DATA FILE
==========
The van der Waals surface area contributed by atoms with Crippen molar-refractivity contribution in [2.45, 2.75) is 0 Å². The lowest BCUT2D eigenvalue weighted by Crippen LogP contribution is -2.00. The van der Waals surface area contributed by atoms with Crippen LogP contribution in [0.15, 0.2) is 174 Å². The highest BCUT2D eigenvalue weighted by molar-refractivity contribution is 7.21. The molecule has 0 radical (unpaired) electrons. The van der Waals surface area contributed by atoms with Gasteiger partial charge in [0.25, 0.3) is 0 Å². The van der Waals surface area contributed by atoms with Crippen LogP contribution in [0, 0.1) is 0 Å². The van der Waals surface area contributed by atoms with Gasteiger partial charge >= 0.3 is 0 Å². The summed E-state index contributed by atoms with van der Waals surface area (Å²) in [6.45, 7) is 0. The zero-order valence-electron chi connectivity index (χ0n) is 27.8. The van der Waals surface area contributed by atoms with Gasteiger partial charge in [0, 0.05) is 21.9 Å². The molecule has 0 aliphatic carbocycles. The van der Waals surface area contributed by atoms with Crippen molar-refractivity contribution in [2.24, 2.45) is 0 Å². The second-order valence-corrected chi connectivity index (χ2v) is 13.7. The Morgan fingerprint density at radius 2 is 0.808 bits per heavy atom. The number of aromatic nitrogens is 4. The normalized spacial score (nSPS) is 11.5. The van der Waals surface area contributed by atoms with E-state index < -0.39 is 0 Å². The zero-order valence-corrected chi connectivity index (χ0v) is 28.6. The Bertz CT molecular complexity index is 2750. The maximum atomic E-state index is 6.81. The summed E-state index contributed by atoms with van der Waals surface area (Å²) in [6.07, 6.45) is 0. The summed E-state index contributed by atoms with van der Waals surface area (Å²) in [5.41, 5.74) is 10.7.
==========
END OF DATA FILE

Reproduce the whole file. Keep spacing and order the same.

The van der Waals surface area contributed by atoms with Crippen molar-refractivity contribution in [2.45, 2.75) is 0 Å². The lowest BCUT2D eigenvalue weighted by Crippen LogP contribution is -2.00. The van der Waals surface area contributed by atoms with Crippen LogP contribution in [0.15, 0.2) is 174 Å². The highest BCUT2D eigenvalue weighted by molar-refractivity contribution is 7.21. The molecule has 0 radical (unpaired) electrons. The van der Waals surface area contributed by atoms with Gasteiger partial charge in [0.25, 0.3) is 0 Å². The van der Waals surface area contributed by atoms with Crippen LogP contribution in [0, 0.1) is 0 Å². The van der Waals surface area contributed by atoms with Gasteiger partial charge >= 0.3 is 0 Å². The summed E-state index contributed by atoms with van der Waals surface area (Å²) in [6.45, 7) is 0. The zero-order valence-electron chi connectivity index (χ0n) is 27.8. The van der Waals surface area contributed by atoms with Gasteiger partial charge in [0, 0.05) is 21.9 Å². The molecule has 0 aliphatic carbocycles. The van der Waals surface area contributed by atoms with Crippen molar-refractivity contribution in [2.24, 2.45) is 0 Å². The second-order valence-corrected chi connectivity index (χ2v) is 13.7. The Morgan fingerprint density at radius 2 is 0.808 bits per heavy atom. The number of aromatic nitrogens is 4. The normalized spacial score (nSPS) is 11.5. The van der Waals surface area contributed by atoms with E-state index < -0.39 is 0 Å². The zero-order valence-corrected chi connectivity index (χ0v) is 28.6. The Bertz CT molecular complexity index is 2750. The maximum atomic E-state index is 6.81. The summed E-state index contributed by atoms with van der Waals surface area (Å²) in [6.07, 6.45) is 0. The summed E-state index contributed by atoms with van der Waals surface area (Å²) in [5.41, 5.74) is 10.7.